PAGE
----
It isn’t often that we talk about certain personal information as most of the time, we try not to bring people down with OUR problems.
But there comes a time when we are left with no choice but to sdhare our burdens. So, in a nutshell, here it is:
27 years and one month ago, our only child, Allison, was born(on our second annivversary, BTW(.
Our joy as first-time parents was tempered the following day, when our newborn daughter was diagnosed with what the pediatric cardiologist descrimed as a huge heart defect, called a VSD(ventricular septal defect). The normal VSD is just a hole in the wall separating the right and left ventricles of an otherwise normal heart.
But in Allison’s case, there was no wall at all, and her lower heart was essentiall just one chamber, the size of one ventricle.
She had her first open-chest surgery a few days before she was 6 weeks old. The surgery was to place a band around her pulmonary artery, to prevent excess blood pressure to the lungs. This surgery not only saved her life, but it gave her time to grow, so that whenever another surgery became necessary, she would have a larger heart and chest cavity for the surgeons to work in. She was able to come home a few days after the surgery.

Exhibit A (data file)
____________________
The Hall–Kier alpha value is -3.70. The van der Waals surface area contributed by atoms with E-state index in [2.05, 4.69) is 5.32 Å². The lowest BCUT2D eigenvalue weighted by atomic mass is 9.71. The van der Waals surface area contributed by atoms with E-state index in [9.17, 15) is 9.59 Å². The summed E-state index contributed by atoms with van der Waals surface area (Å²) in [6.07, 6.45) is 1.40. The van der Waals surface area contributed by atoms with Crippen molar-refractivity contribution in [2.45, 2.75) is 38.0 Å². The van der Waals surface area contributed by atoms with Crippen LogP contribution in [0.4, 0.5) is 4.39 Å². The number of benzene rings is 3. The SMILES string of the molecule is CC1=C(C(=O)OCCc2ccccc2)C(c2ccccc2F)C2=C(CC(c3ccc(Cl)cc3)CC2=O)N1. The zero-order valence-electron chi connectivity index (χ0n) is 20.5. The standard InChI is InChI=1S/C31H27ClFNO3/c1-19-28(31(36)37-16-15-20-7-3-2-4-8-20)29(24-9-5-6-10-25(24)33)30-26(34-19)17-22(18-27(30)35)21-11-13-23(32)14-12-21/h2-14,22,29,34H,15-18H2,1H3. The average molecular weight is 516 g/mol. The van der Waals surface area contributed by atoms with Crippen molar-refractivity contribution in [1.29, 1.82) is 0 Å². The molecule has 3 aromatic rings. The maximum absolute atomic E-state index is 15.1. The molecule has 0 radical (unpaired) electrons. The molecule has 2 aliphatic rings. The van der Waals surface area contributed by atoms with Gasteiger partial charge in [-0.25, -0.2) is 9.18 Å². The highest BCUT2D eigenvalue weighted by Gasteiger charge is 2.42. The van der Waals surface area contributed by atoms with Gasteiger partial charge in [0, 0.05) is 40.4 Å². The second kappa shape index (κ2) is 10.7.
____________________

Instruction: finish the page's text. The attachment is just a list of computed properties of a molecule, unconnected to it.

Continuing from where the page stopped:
A week later, we had to race her back to the hospital as she was blue and had stopped breathing several times. This time, her paracardial sack had filled with fluid. They were able to put a catheter in her chest and drain all the fluid, and she was healthy enough to go home after a couple days of observation.
Fast forward to February 1993. She was two years old, and her heart was having a hard time keeping her oxygenated. The cadiologist told us it was time to start planning a trip to Portland, Oregon(Did I mention that we lived atr the time in Anchorage, Alaska?).
Just one day before we were supposed to fly to Portland, allison contrracted RSV, a respiratory infection in babies that is very aggressive and even healthy babies can get gravely sick from it if it isn’t detected in time. The doctors immediately admitted her to Providence Hospital in Anchorage, and put her in an isolation tent and fed nebulized medicatiuon to treat the infection in her lungs. this was considered the most radical treatment to eradicate the infection. As it was, it delayed our travel plans to Portland by about two weeks.
We finally arrived in Portland, where she would remain at Emanuel Children’s Hospital. After several extensive exams and tests, the doctor mapped out the plan for her surgery. She would have what is called a “full Fontane” surgery, where the surgeons carefully reconstruct the heart, placing shunts to provide blood flow to the lungs, and rerouting of certain blood vessels to provide proper pressures to her lungs, and other vital organs.